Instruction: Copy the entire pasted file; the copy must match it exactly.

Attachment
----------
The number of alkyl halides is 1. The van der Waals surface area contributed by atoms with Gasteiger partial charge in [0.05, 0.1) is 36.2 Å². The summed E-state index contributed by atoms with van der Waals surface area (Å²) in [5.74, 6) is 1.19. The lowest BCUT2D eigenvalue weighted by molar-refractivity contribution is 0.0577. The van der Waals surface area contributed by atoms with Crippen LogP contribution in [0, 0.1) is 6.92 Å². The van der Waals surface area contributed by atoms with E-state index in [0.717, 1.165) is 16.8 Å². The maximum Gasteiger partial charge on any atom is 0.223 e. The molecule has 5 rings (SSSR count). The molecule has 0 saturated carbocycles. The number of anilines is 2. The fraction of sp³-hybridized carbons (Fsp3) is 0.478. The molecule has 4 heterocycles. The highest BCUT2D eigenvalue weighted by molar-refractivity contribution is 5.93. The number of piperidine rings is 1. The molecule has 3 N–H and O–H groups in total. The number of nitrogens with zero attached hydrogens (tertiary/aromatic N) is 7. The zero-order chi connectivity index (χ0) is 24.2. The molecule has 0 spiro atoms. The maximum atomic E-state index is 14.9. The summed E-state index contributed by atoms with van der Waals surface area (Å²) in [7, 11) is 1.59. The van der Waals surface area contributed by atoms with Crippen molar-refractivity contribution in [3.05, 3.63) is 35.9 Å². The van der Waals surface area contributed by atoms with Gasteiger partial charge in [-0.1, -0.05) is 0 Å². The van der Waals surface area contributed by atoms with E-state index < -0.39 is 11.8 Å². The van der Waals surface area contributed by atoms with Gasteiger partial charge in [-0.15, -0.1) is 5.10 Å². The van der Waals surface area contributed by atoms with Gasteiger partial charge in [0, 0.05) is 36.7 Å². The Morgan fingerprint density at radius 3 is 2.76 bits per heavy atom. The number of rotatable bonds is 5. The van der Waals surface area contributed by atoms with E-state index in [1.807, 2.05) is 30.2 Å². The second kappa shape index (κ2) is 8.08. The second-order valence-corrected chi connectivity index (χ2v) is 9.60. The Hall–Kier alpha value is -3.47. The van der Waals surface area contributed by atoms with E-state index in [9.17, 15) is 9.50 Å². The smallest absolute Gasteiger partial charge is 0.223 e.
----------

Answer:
The number of alkyl halides is 1. The van der Waals surface area contributed by atoms with Gasteiger partial charge in [0.05, 0.1) is 36.2 Å². The summed E-state index contributed by atoms with van der Waals surface area (Å²) in [5.74, 6) is 1.19. The lowest BCUT2D eigenvalue weighted by molar-refractivity contribution is 0.0577. The van der Waals surface area contributed by atoms with Crippen LogP contribution in [0, 0.1) is 6.92 Å². The van der Waals surface area contributed by atoms with E-state index in [0.717, 1.165) is 16.8 Å². The maximum Gasteiger partial charge on any atom is 0.223 e. The molecule has 5 rings (SSSR count). The molecule has 0 saturated carbocycles. The number of anilines is 2. The fraction of sp³-hybridized carbons (Fsp3) is 0.478. The molecule has 4 heterocycles. The highest BCUT2D eigenvalue weighted by molar-refractivity contribution is 5.93. The number of piperidine rings is 1. The molecule has 3 N–H and O–H groups in total. The number of nitrogens with zero attached hydrogens (tertiary/aromatic N) is 7. The zero-order chi connectivity index (χ0) is 24.2. The molecule has 0 spiro atoms. The maximum atomic E-state index is 14.9. The summed E-state index contributed by atoms with van der Waals surface area (Å²) in [7, 11) is 1.59. The van der Waals surface area contributed by atoms with Crippen molar-refractivity contribution in [3.05, 3.63) is 35.9 Å². The van der Waals surface area contributed by atoms with Gasteiger partial charge in [-0.1, -0.05) is 0 Å². The van der Waals surface area contributed by atoms with E-state index < -0.39 is 11.8 Å². The van der Waals surface area contributed by atoms with Gasteiger partial charge in [-0.15, -0.1) is 5.10 Å². The van der Waals surface area contributed by atoms with Gasteiger partial charge in [0, 0.05) is 36.7 Å². The Morgan fingerprint density at radius 3 is 2.76 bits per heavy atom. The number of rotatable bonds is 5. The van der Waals surface area contributed by atoms with E-state index in [1.807, 2.05) is 30.2 Å². The second kappa shape index (κ2) is 8.08. The second-order valence-corrected chi connectivity index (χ2v) is 9.60. The Hall–Kier alpha value is -3.47. The van der Waals surface area contributed by atoms with E-state index in [9.17, 15) is 9.50 Å². The smallest absolute Gasteiger partial charge is 0.223 e.